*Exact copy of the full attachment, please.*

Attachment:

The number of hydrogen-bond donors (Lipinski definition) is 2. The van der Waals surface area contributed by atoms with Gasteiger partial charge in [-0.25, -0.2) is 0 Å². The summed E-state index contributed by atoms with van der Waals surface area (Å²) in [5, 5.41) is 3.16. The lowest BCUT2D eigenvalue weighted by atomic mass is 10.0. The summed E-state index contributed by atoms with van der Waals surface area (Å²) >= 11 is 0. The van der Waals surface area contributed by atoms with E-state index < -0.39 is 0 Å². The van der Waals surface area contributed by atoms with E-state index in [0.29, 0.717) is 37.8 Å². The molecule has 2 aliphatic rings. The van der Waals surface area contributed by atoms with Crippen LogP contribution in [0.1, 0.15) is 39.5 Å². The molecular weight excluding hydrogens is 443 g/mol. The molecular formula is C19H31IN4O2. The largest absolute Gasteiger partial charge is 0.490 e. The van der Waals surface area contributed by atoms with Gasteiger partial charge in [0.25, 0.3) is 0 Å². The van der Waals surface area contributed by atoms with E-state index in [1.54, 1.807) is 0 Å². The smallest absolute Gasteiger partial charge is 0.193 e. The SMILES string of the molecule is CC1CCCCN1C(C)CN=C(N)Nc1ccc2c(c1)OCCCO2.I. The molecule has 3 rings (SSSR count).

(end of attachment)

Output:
The number of hydrogen-bond donors (Lipinski definition) is 2. The van der Waals surface area contributed by atoms with Gasteiger partial charge in [-0.25, -0.2) is 0 Å². The summed E-state index contributed by atoms with van der Waals surface area (Å²) in [5, 5.41) is 3.16. The lowest BCUT2D eigenvalue weighted by atomic mass is 10.0. The summed E-state index contributed by atoms with van der Waals surface area (Å²) >= 11 is 0. The van der Waals surface area contributed by atoms with E-state index < -0.39 is 0 Å². The van der Waals surface area contributed by atoms with E-state index in [0.29, 0.717) is 37.8 Å². The molecule has 2 aliphatic rings. The van der Waals surface area contributed by atoms with Crippen LogP contribution in [0.1, 0.15) is 39.5 Å². The molecular weight excluding hydrogens is 443 g/mol. The molecular formula is C19H31IN4O2. The largest absolute Gasteiger partial charge is 0.490 e. The van der Waals surface area contributed by atoms with Gasteiger partial charge in [0.25, 0.3) is 0 Å². The van der Waals surface area contributed by atoms with E-state index in [1.54, 1.807) is 0 Å². The smallest absolute Gasteiger partial charge is 0.193 e. The SMILES string of the molecule is CC1CCCCN1C(C)CN=C(N)Nc1ccc2c(c1)OCCCO2.I. The molecule has 3 rings (SSSR count).